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TWIL (This Week I've Learned) #1
I’ve decided to try a new format - summarising the things I’ve been exposed to during the week. Hope this format will stick.
Rob Henderson - Raising the Cost of Social Support.
Activists use two tactics to cancel their adversaries and get people fired. Sometimes I’m happy I didn’t pursue my PhD 20 years ago and focused on the commercial sector instead.
Time and money
Raising the cost of social support. Making life hell for the people around the target – calling, attacking, intimidating them purely because of their association with the person.
Most colleagues (usually they’re colleagues but can be friends or club members) are afraid to stand up against this abuse because they can become the next target. There are tangible reputational consequences of doing so, which is an unbearable loss for the people.
Fighting activists is time-sucking; defending the target is hard because of it. Time is money, and the longer it takes to come up with a line of defence – the more expensive it is to the defenders. Raising the opportunity cost of defending the target, unfortunately, is a strategy that works well – so far.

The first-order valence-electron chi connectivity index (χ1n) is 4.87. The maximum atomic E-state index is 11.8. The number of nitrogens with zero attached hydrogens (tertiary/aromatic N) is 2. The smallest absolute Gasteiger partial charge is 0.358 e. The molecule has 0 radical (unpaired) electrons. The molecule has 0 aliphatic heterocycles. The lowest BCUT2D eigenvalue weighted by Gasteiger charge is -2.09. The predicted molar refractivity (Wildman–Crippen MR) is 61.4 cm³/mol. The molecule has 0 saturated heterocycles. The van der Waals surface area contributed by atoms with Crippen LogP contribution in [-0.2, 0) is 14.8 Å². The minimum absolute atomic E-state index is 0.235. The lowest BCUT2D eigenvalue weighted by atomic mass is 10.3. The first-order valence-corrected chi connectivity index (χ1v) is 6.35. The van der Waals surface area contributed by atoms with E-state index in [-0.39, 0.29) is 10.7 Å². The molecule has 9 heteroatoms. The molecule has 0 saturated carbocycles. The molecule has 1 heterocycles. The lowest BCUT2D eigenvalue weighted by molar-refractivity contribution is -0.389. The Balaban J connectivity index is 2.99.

People are labelled in the “Adjective – Profession – Name” format. “A controversial professor John Smith” is a good example. Read the paragraph about headlines in “Calling Bullshit, Pt. 1” and you’ll get a good idea how powerful and damaging false summaries can be.
Once a person is labelled “provocative” / “problematic” (or a synonym of these words), their activities and outputs (articles, publications, opinions) are marked similarly with obvious negative social consequences.
It immediately becomes risky to get associated with such person by supporting / agreeing with them or expressing similar views.
Richard Waters - Venture capital’s silent crash: when the tech boom met reality.
So far investors and founders are resisting the full implications of a market downturn unless the runway of their business is unacceptably short. In such cases companies have to raise at any valuation (read – down rounds) to survive.